One reason why you should Go Now! is to visit places that may not exist in the future. Tuvalu is one of four countries in danger of being swallowed by the sea. These four countries are low-lying atolls barely above sea level, frequently flooded by king tides and typhoons. With sea levels rising due to Climate Change, about half the islands that form these four counties will be uninhabitable by 2100.
|Population||GDP (us$)||Area (km2)||# of atolls||Avg elev (m)|
|Marshall Islands||42,050||$280 million||181||29||2,1|
Funafuti is the capital and largest village in Tuvalu. 60% of Tuvalu’s population live here.
Life in Tuvalu is simple. There’s decent housing. There’s a ferry to the outer islands. The center of Tuvalu is its airport runway, which is not fenced off. With only three flights a week, the mile-long airstrip is a community recreation center the rest of the week, where people play soccer and volleyball, hold bicycle races and family picnics.
Like all atolls, Tuvalu has a narrow strip of land separating the turbulent ocean from its tranquil lagoon. On the ocean side, the surf pounds away at the island’s coral dunes. On the inside, the lagoon’s beaches are soft, white sand. At new moon and full moon, one can walk between some of the islands at low tide.
From one end of the main island to the other, Tuvalu has 15 km of paved roads. Click the video above to take a short motorcycle ride to see what Tuvalu looks like and to hear some local music.
Tuvalu has poor soil and not much of it. The traditional foods are pulaka, taro, bananas, breadfruit, coconut and sea food. All other foods are imported. I stayed at the family-run ESFAM Lodge and was treated to a Saturday night feast of native dishes.
Tuvalu is small, quiet, isolated and near the equator. Dogs sleep in the shade on hot afternoons. For entertainment, folks play dominoes, compete at bingo, play sports and go for motorcycle rides. I was glad to see that, unlike Majuro, Tarawa or Nauru, Tuvalu has few cars. Everyone gets around by motorcycle, which means little traffic, no parking issues and cleaner air.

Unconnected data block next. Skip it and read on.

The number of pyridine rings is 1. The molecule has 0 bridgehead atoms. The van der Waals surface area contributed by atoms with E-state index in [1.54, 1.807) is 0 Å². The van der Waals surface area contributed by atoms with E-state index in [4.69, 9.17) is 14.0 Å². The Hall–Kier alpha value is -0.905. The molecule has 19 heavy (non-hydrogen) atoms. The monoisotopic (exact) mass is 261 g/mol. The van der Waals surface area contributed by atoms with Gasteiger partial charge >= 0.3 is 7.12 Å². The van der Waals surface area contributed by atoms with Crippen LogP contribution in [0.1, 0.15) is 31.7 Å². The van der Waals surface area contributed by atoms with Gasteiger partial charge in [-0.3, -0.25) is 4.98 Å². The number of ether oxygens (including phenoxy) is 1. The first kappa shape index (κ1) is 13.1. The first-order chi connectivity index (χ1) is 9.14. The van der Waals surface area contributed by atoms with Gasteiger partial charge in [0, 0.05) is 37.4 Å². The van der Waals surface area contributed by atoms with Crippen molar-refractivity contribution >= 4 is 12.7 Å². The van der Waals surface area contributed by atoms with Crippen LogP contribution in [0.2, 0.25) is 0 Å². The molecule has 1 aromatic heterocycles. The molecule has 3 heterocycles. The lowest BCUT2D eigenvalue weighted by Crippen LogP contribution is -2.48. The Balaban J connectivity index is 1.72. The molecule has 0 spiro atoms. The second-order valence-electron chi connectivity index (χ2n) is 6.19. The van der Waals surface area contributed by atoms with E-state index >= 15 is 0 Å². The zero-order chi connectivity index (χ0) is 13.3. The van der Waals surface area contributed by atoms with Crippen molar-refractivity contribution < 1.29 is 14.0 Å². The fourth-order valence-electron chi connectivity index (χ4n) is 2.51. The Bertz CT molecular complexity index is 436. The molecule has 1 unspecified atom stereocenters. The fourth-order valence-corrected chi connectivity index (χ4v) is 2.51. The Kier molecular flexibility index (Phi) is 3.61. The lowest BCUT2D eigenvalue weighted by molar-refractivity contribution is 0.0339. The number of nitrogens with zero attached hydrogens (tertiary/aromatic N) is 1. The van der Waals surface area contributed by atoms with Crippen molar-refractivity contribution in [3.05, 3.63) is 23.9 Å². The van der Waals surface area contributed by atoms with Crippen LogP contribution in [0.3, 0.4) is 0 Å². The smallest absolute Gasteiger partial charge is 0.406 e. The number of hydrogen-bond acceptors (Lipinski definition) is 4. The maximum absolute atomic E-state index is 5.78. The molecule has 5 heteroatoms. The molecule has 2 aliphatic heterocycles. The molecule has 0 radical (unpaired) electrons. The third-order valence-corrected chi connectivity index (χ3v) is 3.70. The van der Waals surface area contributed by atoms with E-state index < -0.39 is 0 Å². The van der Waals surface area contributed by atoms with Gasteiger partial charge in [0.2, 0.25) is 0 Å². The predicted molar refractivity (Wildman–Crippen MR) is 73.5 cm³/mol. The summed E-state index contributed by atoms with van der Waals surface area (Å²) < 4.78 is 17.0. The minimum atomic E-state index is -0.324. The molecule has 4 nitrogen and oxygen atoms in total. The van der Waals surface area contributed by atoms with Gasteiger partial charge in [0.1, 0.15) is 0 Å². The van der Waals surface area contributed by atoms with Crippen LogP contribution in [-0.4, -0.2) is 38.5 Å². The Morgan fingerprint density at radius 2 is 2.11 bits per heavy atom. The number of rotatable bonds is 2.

On Sundays in Tuvalu, everything is closed except for churches. So, I went to church.
After church, I had the good luck to meet Seve Paeniu who invited me to his home for lunch. Mr. Paeniu is Tuvalu’s Minister of Finance and Development. He represented Tuvalu at COP-27 in Egypt in November 2022. Over lunch under an awning behind his house, he told me about Tuvalu’s ambitious plan to save his country.
In order to preserve the island’s culture, language, history and traditions, Tuvalu’s official government policy is to stay on the island – “come what may!” To accomplish this, the inner lagoon is being dredged to form new land up to 10 meters above sea level on which high density housing, water collection facilities, farms, a modern hospital, solar power plants and a new airport can be built. This project has already begun. The vision for this “green” project is almost science fiction. To see a 6-minute presentation of how Tuvalu will become safe from rising sea levels, click here.
How much will this project cost? A billion US dollars, maybe? That works out to be about $100,000 for every Tuvaluan. Would it not be faster, cheaper and less damaging to the environment to relocate the 11,000 people who currently live on Tuvalu?
I appreciate Tuvalu’s commitment to preserving its heritage. Is it worth it? Will it work? I interviewed several Tuvaluans. Opinions about this project are correlated by age. Every Tuvaluan I spoke with between 18 and 30 wants to relocate to New Zealand or Australia as soon as possible for jobs, opportunities and a better standard of living; while older folks don’t want to relocate because they value their community, heritage and traditional way of life.
Will Tuvalu become an isolated retirement community 20 years from now? Or will it become a vibrant, high-tech, self-sustaining oasis in the middle of the Pacific? This will be a fascinating future to watch unfold.
I’m glad I saw Tuvalu now — before it changes. It’s a beautiful country, and a memorable place to celebrate a birthday. Today, I’m changing planes in Fiji to head to the last nation on this six-island odyssey.
P.S. On departure from Tuvalu, my boarding pass was hand-written. Life is truly simple here.